The testimonies of mothers of young black men killed by police have helped energize and radicalize this younger generation of black female activists. On Dec. 10, Human Rights Day, the activist group CODEPINK: Women for Peace held an event on Capitol Hill, where a dozen of these mothers shared their stories. Among them was Jeralynn Bluford, whose 18-year-old son was gunned down in Oakland in 2012.
“They say cameras on cops will solve the problem,” Bluford said. “But Officer Miguel Masso turned his camera off before he shot my son dead.”
The Oakland police officer who shot him to death was exonerated after admitting he suffered PTSD as a result of his deployment in Iraq. She described the anguish of walking across the stage at what would have been her son’s high school graduation.
In the audience, Totten held back tears.
Another mother, Marion Hopkins, showed up to their recent action to shut down the busiest intersection in D.C.'s Chinatown.
"Indict, convict, send those killer cops to jail!” shouted Hopkins. “The whole damn system is guilty as hell!"
She carried a placard with a picture of her dead son, 18-year-old Gary Hopkins, Jr. He was shot multiple times by police in 1999 when he was leaving a party in suburban Maryland. Hopkins said that after the case was thrown out, she received an anonymous phone call and people were laughing on the other end. She believes they were police officers mocking her son's death.
"You could feel every word that mother was screaming, because she knows better than any of us what it is like to feel justice denied,” Sanders said. “A cruel reality she has to live with and many other mothers too.”
Erika Totten coordinates with her fellow activists as they plan to take the stage at Al Sharpton’s national march. America Tonight
Following the shutdown inside the theater, the group of protesters got on the Metro and crossed the border into Virginia. Al Sharpton’s organization, The National Action Network, was hosting a national march the following day to protest the lack of indictments against the officers who killed Michael Brown and Eric Garner, and three busloads of Ferguson protesters had just arrived and waited in their hotel for their D.C. comrades.
"As we cross the border, remember Virginia police are not the same as D.C. police,” Sanders said. “Stay together.”
When the group arrived, the hotel was surrounded by Arlington County and Pentagon police cars. But jubilation filled the lobby. For many, it was a reunion.
"Hey family! So good to see you!" said Brian Mable, a Ferguson activist who filmed the shooting death of Kajieme Powell in St. Louis a week after Michael Brown was killed. He’d met Totten back in August.
The chants of solidarity – “D.C. to Ferguson!” – grew louder, and Totten took to the the bullhorn. She explained that if people who actually lived in Ferguson weren’t given the chance to speak at the protest, they had one choice: Shut it down.
Hundreds gathered for the march the next day, and Totten and Sanders organized their group at the front of the stage. They asked the organizers numerous times to allow a Ferguson resident to speak with no success. So, Totten dodged the stage security and grabbed the mic after the announcer walked away.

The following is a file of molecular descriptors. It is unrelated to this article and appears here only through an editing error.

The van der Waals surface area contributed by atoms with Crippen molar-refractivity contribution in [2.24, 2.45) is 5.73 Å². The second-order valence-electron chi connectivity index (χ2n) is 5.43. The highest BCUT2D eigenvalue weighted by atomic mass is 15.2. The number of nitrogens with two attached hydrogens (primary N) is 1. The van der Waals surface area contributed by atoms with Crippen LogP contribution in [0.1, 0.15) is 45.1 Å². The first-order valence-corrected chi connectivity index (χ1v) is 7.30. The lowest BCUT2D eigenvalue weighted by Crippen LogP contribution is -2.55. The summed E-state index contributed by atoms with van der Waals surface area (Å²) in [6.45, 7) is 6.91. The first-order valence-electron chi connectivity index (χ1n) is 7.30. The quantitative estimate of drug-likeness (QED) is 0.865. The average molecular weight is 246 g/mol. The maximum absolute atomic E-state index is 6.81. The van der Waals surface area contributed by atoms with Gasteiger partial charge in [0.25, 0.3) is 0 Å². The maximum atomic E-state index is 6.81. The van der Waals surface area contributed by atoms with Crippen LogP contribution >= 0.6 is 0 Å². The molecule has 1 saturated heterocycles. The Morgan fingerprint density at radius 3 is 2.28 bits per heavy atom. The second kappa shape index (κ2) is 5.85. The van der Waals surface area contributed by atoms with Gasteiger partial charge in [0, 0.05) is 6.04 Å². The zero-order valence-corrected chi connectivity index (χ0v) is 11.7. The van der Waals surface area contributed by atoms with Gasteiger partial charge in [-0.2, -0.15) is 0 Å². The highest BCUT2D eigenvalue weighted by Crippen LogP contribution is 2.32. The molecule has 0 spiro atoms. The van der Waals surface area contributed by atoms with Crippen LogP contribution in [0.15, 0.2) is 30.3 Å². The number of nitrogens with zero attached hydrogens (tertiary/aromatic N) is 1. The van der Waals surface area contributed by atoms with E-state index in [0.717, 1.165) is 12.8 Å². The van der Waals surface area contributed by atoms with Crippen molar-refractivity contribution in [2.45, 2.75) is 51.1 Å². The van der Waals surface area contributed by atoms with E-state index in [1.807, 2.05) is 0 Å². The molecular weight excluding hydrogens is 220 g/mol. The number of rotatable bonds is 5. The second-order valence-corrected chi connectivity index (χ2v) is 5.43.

"We are here because Ferguson voices must be represented,” she shouted. “Let them speak! Let them speak!"
Her comrades lining the bottom of the stage joined the chants and the crowd of hundreds chanted back. The situation grew tense. An on-stage tussle between activist factions would play very bad in the media.
"We don't care how the media spin this," said Totten. "Let them speak!"
As the chants continued, an event organizer handed Johnetta Elzie the mic.
"I'm from St. Louis, Missouri, and this is about us, the young people who started this,” she said. “What I want you to do right now is put your hands up!"
In a wave, the sea of people raised their hands. “Don’t shoot!” they fired back.
"I believe this action was successful,” said Totten, after they’d left the stage and joined the march. “We felt the young people, the young activists who have been on the ground for over 120 days deserve the utmost recognition, because they started it and the crowd agreed.”
The group wound its way through D.C. for five hours, down Pennsylvania Avenue to the Capitol and then the White House. Halfway through the city, they joined up again with their Ferguson friends.
"We are honored to have our Ferguson comrades marching in the nation’s capital – in the belly of the beast – with us,” said Totten. “We also have different protesting styles, so it's nice to learn the different techniques.”
Mable took the bullhorn.
"This is how we do it in Ferguson,” he yelled. “Back up! Back, we want freedom, freedom, all these racist-ass cops, we don't need 'em, need 'em!"
The crowd of around 60 joined in the chant and proceeded to shut down the I-395 highway and the streets surrounding Capitol Hill while Congress was in session. As police blocked the protesters from entering the Capitol grounds, Shantwa Jackson, another leading D.C. activist, approached a black officer.
"Our skin in the same color. Take off the gloves and look! Our skin is the same color," she screamed.
Moments later, the cop was removed by his commanding officer. He couldn't conceal his tears.